Museo delle Marionette

Museo delle Marionette

Incredible Masks from Bolivia

Pinocchio and Gepetto may have been from Florence, but the romantic image of a kindly, old man carving a puppet from wood is a distinctly Sicilian one. The art of puppet theater, or the Opera dei Puppi, has especially deep roots in Palermo.

Museo-delle-Marionette

The glory days of puppet theater have long since passed, obsoleted by more modern entertainment options like TV and movies. But Palermo is one of the few places that you can still catch a show, with a few family-run theaters continuing the tradition. Before we went to a performance, though, we visited the Museo delle Marionette to learn a bit more about the art form.

In 2001, UNESCO added Sicilian Puppet Theater to its list of Masterpieces of the Oral and Intangible Heritage of Humanity. Sicilian performances are usually centered around knights and princesses, dragons and Christianity. Epic Norman ballads like The Song of Roland provide much of the material for the island’s puppeteers, who inject a fair amount of humor in their performances and invent dialogue on the fly.

The museum focuses on Sicilian puppets, but also has a large collection from around the world. From Mali and Niger, to Japan and Thailand. Vietnamese water puppets and French marionettes. The descriptions are all in Italian, but that hardly detracts from the experience.

A visit to the museum doesn’t require more than a half hour, and provides an excellent look into the tradition of puppetry. We had fun here, though I was vaguely creeped out by the rooms full of motionless puppets, who seemed to be following me with their vacant, malicious eyes. Watching Puppet Master the previous night probably wasn’t the best idea.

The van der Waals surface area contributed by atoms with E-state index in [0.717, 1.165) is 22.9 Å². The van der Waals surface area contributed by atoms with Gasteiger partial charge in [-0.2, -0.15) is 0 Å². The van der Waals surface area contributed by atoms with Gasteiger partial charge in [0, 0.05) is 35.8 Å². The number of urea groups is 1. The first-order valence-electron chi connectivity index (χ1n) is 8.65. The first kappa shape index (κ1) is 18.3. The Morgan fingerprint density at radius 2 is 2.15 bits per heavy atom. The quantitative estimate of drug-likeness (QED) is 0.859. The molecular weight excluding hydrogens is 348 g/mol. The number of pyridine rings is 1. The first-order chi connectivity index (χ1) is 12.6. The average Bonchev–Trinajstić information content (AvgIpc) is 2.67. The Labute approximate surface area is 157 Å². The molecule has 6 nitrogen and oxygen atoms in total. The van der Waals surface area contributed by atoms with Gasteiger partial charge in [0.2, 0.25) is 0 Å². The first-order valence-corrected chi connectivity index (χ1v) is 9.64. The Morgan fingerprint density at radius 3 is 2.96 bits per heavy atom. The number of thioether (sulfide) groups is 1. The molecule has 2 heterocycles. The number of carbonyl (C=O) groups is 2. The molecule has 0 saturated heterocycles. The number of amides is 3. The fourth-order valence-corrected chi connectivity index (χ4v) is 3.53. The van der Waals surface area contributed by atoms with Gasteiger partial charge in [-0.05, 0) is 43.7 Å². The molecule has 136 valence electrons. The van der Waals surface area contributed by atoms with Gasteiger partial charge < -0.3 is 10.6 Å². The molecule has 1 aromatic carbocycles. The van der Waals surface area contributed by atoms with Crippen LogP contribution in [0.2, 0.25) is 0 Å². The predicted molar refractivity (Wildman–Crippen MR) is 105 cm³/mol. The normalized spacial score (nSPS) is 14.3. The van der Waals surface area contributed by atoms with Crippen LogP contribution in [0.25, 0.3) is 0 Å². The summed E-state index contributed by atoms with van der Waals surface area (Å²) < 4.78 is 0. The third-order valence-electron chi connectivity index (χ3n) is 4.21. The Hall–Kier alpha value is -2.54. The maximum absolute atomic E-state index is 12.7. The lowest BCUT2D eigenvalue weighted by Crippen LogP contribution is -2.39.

Museo Internazionale delle Marionette – Website
Piazzetta Antonio Pasqualino 5
Location on our Palermo Map
Tel: 091328060

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Museo delle Marionette Pinocchio and Gepetto may have been from Florence, but the romantic image of a kindly, old man carving a puppet from wood is a distinctly Sicilian one. The art of puppet theater, or the Opera dei Puppi, has especially deep roots in Palermo.
For 91 Days

8 Comments

  • Stephanie - The Travel Chica

    Your photos are great, but I think this place would be too creepy for me.

    October 6, 2011 at 4:07 pm
  • Si @ thedepartureboard

    Hi Mike,
    Sounds like an interesting side attraction from the hustle and bustle of Palermo. I know kids love puppets but some of these might give them nightmares. I’ve added the link to the Travel Bloggers Guide To The World I’m developing.

    Regards, Si

    October 8, 2011 at 10:00 am
  • WanderingVoyager

    I loved this museum!  It was so interesting learning about the difference in puppetry styles between Palermo and Catania.  Great pictures.  

    December 13, 2011 at 1:49 am
  • Christopher

    SOOOO with you on the creepiness factor. I have a virulent imagination at the best of times, and would not be able to hang out here for long.Plus, there’s the dude with the face on his belly. If that doesn’t make you rethink who’s in charge, I don’t know what will.Cheers!-christopher

    January 3, 2012 at 4:39 pm
  • Bill

    Over 30 years ago (1980) I was 15 and in Palermo with my parents, and we went to a marionette show.  I’ve travelled extensively since, and that evening remains one of my most vivid memories.  The marionettes were suprisingly large, superbly crafted, and expertly handled.  You didn’t need to understand a word of Italian (or Sicilian dialect) to understand the plot, which consisted of knights and saracens whacking away at each other to defend assorted damsels in distress.  The audience, which was truly all ages, roared with approval, hissed at villains, and was fully part of the fun.  As the world grows increasingly homogeneous, I value truly local folk cultural expression more and more.  These Sicilian marionettes will forever be near the top of my list.  I doubt a museum would convey the same effect as a performance, but it is a good place to start. 

    June 25, 2012 at 3:36 pm
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